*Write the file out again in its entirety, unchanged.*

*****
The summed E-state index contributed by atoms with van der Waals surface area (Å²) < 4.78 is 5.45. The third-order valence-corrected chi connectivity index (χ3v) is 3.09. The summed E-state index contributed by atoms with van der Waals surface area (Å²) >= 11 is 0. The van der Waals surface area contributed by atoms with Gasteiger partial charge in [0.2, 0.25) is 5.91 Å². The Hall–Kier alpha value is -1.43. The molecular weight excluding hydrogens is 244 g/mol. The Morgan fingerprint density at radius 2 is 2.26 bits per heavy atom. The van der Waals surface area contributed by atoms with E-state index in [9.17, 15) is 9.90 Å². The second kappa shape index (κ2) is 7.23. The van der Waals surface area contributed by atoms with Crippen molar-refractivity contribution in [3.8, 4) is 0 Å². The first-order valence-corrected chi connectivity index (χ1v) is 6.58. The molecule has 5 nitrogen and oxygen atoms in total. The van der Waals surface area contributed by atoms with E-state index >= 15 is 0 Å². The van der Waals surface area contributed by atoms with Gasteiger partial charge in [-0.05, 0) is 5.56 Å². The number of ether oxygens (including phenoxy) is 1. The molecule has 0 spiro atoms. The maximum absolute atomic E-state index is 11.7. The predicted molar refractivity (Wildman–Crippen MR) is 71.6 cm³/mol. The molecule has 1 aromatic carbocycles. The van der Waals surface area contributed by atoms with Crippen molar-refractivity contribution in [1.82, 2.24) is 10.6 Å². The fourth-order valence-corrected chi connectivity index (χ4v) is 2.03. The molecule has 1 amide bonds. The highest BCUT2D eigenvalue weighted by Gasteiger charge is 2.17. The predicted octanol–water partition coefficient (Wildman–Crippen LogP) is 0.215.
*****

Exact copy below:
The summed E-state index contributed by atoms with van der Waals surface area (Å²) < 4.78 is 5.45. The third-order valence-corrected chi connectivity index (χ3v) is 3.09. The summed E-state index contributed by atoms with van der Waals surface area (Å²) >= 11 is 0. The van der Waals surface area contributed by atoms with Gasteiger partial charge in [0.2, 0.25) is 5.91 Å². The Hall–Kier alpha value is -1.43. The molecular weight excluding hydrogens is 244 g/mol. The Morgan fingerprint density at radius 2 is 2.26 bits per heavy atom. The van der Waals surface area contributed by atoms with E-state index in [9.17, 15) is 9.90 Å². The second kappa shape index (κ2) is 7.23. The van der Waals surface area contributed by atoms with Crippen molar-refractivity contribution in [3.8, 4) is 0 Å². The first-order valence-corrected chi connectivity index (χ1v) is 6.58. The molecule has 5 nitrogen and oxygen atoms in total. The van der Waals surface area contributed by atoms with E-state index >= 15 is 0 Å². The van der Waals surface area contributed by atoms with Gasteiger partial charge in [-0.05, 0) is 5.56 Å². The number of ether oxygens (including phenoxy) is 1. The molecule has 0 spiro atoms. The maximum absolute atomic E-state index is 11.7. The predicted molar refractivity (Wildman–Crippen MR) is 71.6 cm³/mol. The molecule has 1 aromatic carbocycles. The van der Waals surface area contributed by atoms with Crippen molar-refractivity contribution in [1.82, 2.24) is 10.6 Å². The fourth-order valence-corrected chi connectivity index (χ4v) is 2.03. The molecule has 1 amide bonds. The highest BCUT2D eigenvalue weighted by Gasteiger charge is 2.17. The predicted octanol–water partition coefficient (Wildman–Crippen LogP) is 0.215.